C.J. Olson Cherries: Harvesting Abundance for 113 Years
C.J. Olson Cherries: Harvesting Abundance for 113 Years
By Susan Ditz
The breathtaking sight and heady aroma of lush springtime blossoms on a sea of cherry, prune, apricot, pear and walnut trees prompted the Santa Clara Valley to be known as the “Valley of Heart’s Delight” through the first seven decades of the 20th century. Until the mid-1960s, it was the largest fruit production and packing region in the world, with 39 canneries spread throughout the valley.
The Olsons are one of the pioneer farming families in Silicon Valley and their farm stand on the corner of El Camino and Matilda in Sunnyvale has been a landmark for 93 years. It continues as a highly valued reminder of the region’s rich agricultural heritage, thanks to the ingenuity, tenacity and teamwork of third-generation grower Charlie Olson and his daughter, Deborah.
Farmers and ranchers like the Olsons have had to muster bucket-loads of innovation, resourcefulness and resilience to survive the vicissitudes of Mother Nature and the impact of a technology boom that totally changed the economy and character of towns like Sunnyvale. Sometimes that’s meant sacrificing one piece of land to save others.
In 1999 the Olsons made the difficult choice to pull out their 16-acre orchard so they could lease the highly desirable land to a developer. This enabled them to work a deal with the city so the father could continue to farm on a smaller scale (he’s 77 and going strong) and his daughter could grow the business and make it more sustainable, while maintaining the integrity of their brand.
“It was a tough decision,” Deborah Olson recalled, “and this has been a lifelong labor of love.” The farm stand, a busy year-round operation, sits at its original location surrounded by retail shops, restaurants and the Cherry Orchard apartment complex. While navigating the changes, Olson worked diligently to keep the farm stand right where it had always been. The business survived the challenges of the recent economic downturn, “but some of the shops are empty and sometimes I think people are surprised we’re still open,” she said. Competition from large retail grocery chains has also made for some difficult times.
Olson grew up in the business, picking fruit, working in the shop and learning to cook with her grandmother Rosie (who started the stand in the 1930s). Like her father, she couldn’t imagine doing anything else. As a young woman, after getting a degree in food and nutrition at Long Beach State, Olson spent summers in Sunnyvale and winters honing her culinary skills at schools like the famed La Varenne, then apprenticing at restaurants and resorts in France and Monaco. It was a great adventure, which contributed ideas and inspiration to the growth of the company whose products over the years have gotten raves from Julia Child, Jacques Pepin, Prince Albert of Monaco and Martha Stewart.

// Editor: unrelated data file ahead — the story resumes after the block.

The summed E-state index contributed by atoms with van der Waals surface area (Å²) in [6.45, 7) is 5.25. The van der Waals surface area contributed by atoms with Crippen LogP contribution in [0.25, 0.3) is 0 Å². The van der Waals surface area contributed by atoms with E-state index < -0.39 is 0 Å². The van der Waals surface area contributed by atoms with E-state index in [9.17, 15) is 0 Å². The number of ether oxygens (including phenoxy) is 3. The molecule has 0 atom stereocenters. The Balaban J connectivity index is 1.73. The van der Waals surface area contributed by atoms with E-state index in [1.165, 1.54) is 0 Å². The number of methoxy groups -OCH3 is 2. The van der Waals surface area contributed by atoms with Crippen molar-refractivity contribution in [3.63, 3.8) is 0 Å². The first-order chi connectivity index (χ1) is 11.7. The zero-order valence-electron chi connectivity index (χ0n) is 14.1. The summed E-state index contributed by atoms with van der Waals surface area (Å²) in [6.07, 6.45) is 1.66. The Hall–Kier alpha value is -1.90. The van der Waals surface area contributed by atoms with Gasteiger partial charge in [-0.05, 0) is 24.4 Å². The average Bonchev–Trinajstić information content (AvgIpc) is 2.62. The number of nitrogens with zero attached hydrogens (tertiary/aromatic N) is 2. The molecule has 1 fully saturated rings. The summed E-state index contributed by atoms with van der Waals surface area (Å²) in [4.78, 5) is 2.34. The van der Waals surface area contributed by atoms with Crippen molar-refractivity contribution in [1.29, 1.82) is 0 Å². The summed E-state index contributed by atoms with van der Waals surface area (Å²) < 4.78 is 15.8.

Olson is nourished by the loyalty of longtime customers, the opportunity to carry on the values she learned at her grandmother’s knee and the chance to work with people she’s known her whole life who are part of the extended family. The majority of products are made and packed by hand, and many employees have been with the company for decades—several are in their mid-80s. She is happy to pick them up and take them home because they share her pride in creating a high-quality product and she wants to have them with her as long as possible. Her dad has the same approach with the orchard team.
Along with maintaining high standards, Olson has kept the business going through tough times by creating new marketing strategies, cultivating new customers, keeping on top of new food trends and developing new product ideas. “We’re staying true to our roots,” she said. “I’ve added delicious edibles, locally produced.”
In addition, she works globally, buying cherries from farmers in Chile, Oregon and Washington to offer mouthwateringly fresh products from April to mid-September and from November through mid-February.
“We try to provide one-stop shopping,” which also includes fresh seasonal produce, dried fruit arrangements that look like art, beautiful gift baskets, artisanal gift items, such as decadent French Griottines (cherries in brandy, Cointreau or kirsch), luscious chocolates, jams, conserves, sauces and premium nuts.
Capitalizing on the nutritious high antioxidant value of high-fiber, low-cal cherries (also high in vitamins A, B and C and lots of minerals, particularly calcium, iron and potassium), they also offer cherry concentrate, specialty teas and cherry extract capsules, as well as several sugar-free treats such as chocolate-covered Bing cherries.
Get a sense of how “Life is just a bowl of cherries,” as the proverb says, and head to the Olsons’ fruit- and treat-filled farm stand at 348 W. El Camino Real in Sunnyvale. Or order from www.CJOlsonCherries.com. These iconic Silicon Valley treats are also available at their airport kiosks at Mineta San Jose International between Gates 19 & 20 and the Southwest terminal at Oakland Airport.
Several years ago Deborah wrote Life is a Bowl of Olson’s Cherries, which tells the history of the family and includes recipes featuring cherries and apricots. Here is a special-occasion dessert:
2 tablespoons unsalted butter
2 cups Olson’s Bing cherries, pitted and halved
Sugar to taste
2 ounces kirsch
1 ounce Grand Marnier
1 ounce cognac
4 large scoops rich vanilla ice cream, frozen hard
- Melt butter in a skillet and add cherries. Cook gently until cherries begin to soften. Sprinkle with sugar and stir.
- Add kirsch and Grand Marnier to pan. Continue to cook gently until rich, dark syrup begins to form.
- Add cognac, increase heat to warm the mixture, then light carefully and pour over ice cream.